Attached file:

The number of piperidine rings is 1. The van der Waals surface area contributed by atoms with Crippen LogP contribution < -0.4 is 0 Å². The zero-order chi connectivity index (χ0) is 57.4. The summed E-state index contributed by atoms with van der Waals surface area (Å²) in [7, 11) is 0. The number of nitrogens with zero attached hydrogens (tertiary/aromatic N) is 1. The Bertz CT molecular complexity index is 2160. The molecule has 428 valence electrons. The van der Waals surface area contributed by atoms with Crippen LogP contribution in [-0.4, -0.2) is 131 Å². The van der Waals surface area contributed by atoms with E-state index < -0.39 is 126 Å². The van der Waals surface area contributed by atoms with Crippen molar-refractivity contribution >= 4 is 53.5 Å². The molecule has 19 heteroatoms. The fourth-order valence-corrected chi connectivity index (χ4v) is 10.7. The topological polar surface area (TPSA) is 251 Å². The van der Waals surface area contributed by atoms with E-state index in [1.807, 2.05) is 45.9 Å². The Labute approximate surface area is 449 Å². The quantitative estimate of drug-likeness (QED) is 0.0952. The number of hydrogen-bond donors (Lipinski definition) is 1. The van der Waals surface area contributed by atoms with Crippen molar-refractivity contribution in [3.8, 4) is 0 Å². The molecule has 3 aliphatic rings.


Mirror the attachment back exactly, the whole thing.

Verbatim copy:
The number of piperidine rings is 1. The van der Waals surface area contributed by atoms with Crippen LogP contribution < -0.4 is 0 Å². The zero-order chi connectivity index (χ0) is 57.4. The summed E-state index contributed by atoms with van der Waals surface area (Å²) in [7, 11) is 0. The number of nitrogens with zero attached hydrogens (tertiary/aromatic N) is 1. The Bertz CT molecular complexity index is 2160. The molecule has 428 valence electrons. The van der Waals surface area contributed by atoms with Crippen LogP contribution in [-0.4, -0.2) is 131 Å². The van der Waals surface area contributed by atoms with E-state index < -0.39 is 126 Å². The van der Waals surface area contributed by atoms with Crippen molar-refractivity contribution >= 4 is 53.5 Å². The molecule has 19 heteroatoms. The fourth-order valence-corrected chi connectivity index (χ4v) is 10.7. The topological polar surface area (TPSA) is 251 Å². The van der Waals surface area contributed by atoms with E-state index in [1.807, 2.05) is 45.9 Å². The Labute approximate surface area is 449 Å². The quantitative estimate of drug-likeness (QED) is 0.0952. The number of hydrogen-bond donors (Lipinski definition) is 1. The van der Waals surface area contributed by atoms with Crippen molar-refractivity contribution in [3.8, 4) is 0 Å². The molecule has 3 aliphatic rings.